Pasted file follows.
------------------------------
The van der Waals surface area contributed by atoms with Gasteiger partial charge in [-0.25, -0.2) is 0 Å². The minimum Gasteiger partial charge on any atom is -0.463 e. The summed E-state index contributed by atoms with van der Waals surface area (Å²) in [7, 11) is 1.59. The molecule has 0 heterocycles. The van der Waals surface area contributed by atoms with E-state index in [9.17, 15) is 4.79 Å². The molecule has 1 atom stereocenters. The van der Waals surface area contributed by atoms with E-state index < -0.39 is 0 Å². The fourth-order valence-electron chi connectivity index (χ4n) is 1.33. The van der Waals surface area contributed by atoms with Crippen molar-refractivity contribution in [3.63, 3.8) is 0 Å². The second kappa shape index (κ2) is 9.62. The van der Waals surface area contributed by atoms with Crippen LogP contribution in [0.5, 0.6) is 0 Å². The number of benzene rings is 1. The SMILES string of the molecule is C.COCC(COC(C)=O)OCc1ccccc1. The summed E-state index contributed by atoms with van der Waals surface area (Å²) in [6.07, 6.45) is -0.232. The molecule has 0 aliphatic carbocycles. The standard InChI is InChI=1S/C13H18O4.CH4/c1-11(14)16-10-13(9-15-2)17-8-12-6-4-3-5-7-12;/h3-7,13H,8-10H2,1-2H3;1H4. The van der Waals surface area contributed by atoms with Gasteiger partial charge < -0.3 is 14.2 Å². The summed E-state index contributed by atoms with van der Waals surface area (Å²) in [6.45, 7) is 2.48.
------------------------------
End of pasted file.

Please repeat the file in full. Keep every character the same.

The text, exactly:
The van der Waals surface area contributed by atoms with Gasteiger partial charge in [-0.25, -0.2) is 0 Å². The minimum Gasteiger partial charge on any atom is -0.463 e. The summed E-state index contributed by atoms with van der Waals surface area (Å²) in [7, 11) is 1.59. The molecule has 0 heterocycles. The van der Waals surface area contributed by atoms with E-state index in [9.17, 15) is 4.79 Å². The molecule has 1 atom stereocenters. The van der Waals surface area contributed by atoms with E-state index < -0.39 is 0 Å². The fourth-order valence-electron chi connectivity index (χ4n) is 1.33. The van der Waals surface area contributed by atoms with Crippen molar-refractivity contribution in [3.63, 3.8) is 0 Å². The second kappa shape index (κ2) is 9.62. The van der Waals surface area contributed by atoms with Crippen LogP contribution in [0.5, 0.6) is 0 Å². The number of benzene rings is 1. The SMILES string of the molecule is C.COCC(COC(C)=O)OCc1ccccc1. The summed E-state index contributed by atoms with van der Waals surface area (Å²) in [6.07, 6.45) is -0.232. The molecule has 0 aliphatic carbocycles. The standard InChI is InChI=1S/C13H18O4.CH4/c1-11(14)16-10-13(9-15-2)17-8-12-6-4-3-5-7-12;/h3-7,13H,8-10H2,1-2H3;1H4. The van der Waals surface area contributed by atoms with Gasteiger partial charge < -0.3 is 14.2 Å². The summed E-state index contributed by atoms with van der Waals surface area (Å²) in [6.45, 7) is 2.48.